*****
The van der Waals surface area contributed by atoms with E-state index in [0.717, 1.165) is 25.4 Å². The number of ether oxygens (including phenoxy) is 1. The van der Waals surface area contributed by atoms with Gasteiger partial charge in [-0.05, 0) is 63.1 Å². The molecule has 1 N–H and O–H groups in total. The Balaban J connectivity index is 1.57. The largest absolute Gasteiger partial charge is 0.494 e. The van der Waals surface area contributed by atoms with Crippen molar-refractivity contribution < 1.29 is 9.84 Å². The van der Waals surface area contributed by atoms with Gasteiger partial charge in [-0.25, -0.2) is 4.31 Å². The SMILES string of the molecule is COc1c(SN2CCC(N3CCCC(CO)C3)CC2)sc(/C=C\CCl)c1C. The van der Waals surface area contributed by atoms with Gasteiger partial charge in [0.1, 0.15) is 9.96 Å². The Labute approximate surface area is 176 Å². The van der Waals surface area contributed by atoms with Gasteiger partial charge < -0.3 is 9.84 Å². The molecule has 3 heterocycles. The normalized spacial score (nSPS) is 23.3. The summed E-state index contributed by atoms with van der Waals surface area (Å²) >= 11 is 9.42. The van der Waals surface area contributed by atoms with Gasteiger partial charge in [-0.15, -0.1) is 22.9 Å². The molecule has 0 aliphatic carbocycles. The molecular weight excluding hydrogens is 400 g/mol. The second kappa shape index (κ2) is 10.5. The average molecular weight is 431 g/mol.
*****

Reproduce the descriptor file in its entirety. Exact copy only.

The van der Waals surface area contributed by atoms with E-state index in [0.717, 1.165) is 25.4 Å². The number of ether oxygens (including phenoxy) is 1. The van der Waals surface area contributed by atoms with Gasteiger partial charge in [-0.05, 0) is 63.1 Å². The molecule has 1 N–H and O–H groups in total. The Balaban J connectivity index is 1.57. The largest absolute Gasteiger partial charge is 0.494 e. The van der Waals surface area contributed by atoms with Crippen molar-refractivity contribution < 1.29 is 9.84 Å². The van der Waals surface area contributed by atoms with Gasteiger partial charge in [-0.25, -0.2) is 4.31 Å². The SMILES string of the molecule is COc1c(SN2CCC(N3CCCC(CO)C3)CC2)sc(/C=C\CCl)c1C. The van der Waals surface area contributed by atoms with Gasteiger partial charge in [0.1, 0.15) is 9.96 Å². The Labute approximate surface area is 176 Å². The van der Waals surface area contributed by atoms with Gasteiger partial charge < -0.3 is 9.84 Å². The molecule has 3 heterocycles. The normalized spacial score (nSPS) is 23.3. The summed E-state index contributed by atoms with van der Waals surface area (Å²) >= 11 is 9.42. The van der Waals surface area contributed by atoms with Gasteiger partial charge in [-0.15, -0.1) is 22.9 Å². The molecule has 0 aliphatic carbocycles. The molecular weight excluding hydrogens is 400 g/mol. The second kappa shape index (κ2) is 10.5. The average molecular weight is 431 g/mol.